Sunday, 2 February 2014
What is Biodynamics?
The following information was taken from Bio-dynamic Agriculture Australia
A healthy, well-structured soil, rich in humus and high in biological activity is a prerequisite for any sustainable agricultural system.
Decades of experience with biodynamic methods in Australia have shown that these soil qualities can be promoted and degradation reversed by the correct application of biodynamic techniques.
Biodynamic practitioners seek to understand and work with the life processes as well as increase their understanding of the mineral processes used in conventional agriculture. Healthy soil is the essential basis for healthy plants, animals and people.
Biodynamic practices are of an organic nature, not relying on bringing artificial fertilisers on to the farm, although some organic or natural mineral fertiliser may be necessary during the establishment phase.
In Biodynamics we seek to enhance soil structure and nutrient cycles resulting in maximised plant growth and development, with the use of specific Preparations that are made from farm-sourced materials.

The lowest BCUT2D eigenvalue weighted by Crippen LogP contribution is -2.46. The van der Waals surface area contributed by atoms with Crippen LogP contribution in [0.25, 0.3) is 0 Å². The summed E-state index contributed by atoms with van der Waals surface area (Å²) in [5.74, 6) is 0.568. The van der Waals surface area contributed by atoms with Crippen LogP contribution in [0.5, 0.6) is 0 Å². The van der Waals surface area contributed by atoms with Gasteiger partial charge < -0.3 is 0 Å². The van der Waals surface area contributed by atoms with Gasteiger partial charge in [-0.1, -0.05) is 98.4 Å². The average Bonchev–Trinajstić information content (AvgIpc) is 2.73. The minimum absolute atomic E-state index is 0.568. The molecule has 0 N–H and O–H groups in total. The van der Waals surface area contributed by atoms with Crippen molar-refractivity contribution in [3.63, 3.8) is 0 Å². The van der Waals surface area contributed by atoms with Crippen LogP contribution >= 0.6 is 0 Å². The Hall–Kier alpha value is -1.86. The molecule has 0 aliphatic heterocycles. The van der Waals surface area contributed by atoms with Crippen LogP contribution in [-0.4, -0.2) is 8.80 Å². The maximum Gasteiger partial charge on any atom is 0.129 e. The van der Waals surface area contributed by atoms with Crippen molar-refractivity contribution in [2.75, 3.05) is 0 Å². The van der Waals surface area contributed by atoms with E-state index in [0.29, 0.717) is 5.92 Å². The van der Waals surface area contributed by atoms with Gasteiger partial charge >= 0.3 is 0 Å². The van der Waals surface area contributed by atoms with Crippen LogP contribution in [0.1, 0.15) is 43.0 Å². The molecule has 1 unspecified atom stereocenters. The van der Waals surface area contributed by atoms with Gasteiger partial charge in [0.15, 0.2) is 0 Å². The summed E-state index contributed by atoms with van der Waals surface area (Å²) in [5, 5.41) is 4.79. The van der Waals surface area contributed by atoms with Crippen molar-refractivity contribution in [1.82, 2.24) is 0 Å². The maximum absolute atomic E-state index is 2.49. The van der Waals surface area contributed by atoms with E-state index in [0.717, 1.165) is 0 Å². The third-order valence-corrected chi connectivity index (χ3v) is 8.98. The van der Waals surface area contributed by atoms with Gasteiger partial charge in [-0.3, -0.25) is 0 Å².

These are the biodynamic preparations numbered 500 to 507 used in conjunction with established agricultural practices such as composting and manuring, crop and pasture rotations, tree planting, the integrated use of livestock, etc. As the name suggests, these preparations are designed to work directly with the dynamic biological processes and cycles, which are the basis of soil fertility.
Pest and disease control is generally managed by developing the farm as a total organism. However, biodynamic practitioners may make use of specific products for weed and pest control, which they make from the weeds and pests themselves.
Weeds and pests are very useful indicators of imbalances in soil, plants and animals; the aim in the biodynamic practitioner’s method is to use such indicators in a positive way.
The biodynamic preparations were developed out of indications given by Dr Rudolf Steiner in 1924. They are not fertilisers themselves but greatly assist the fertilising process. As such they only need to be used in very small quantities.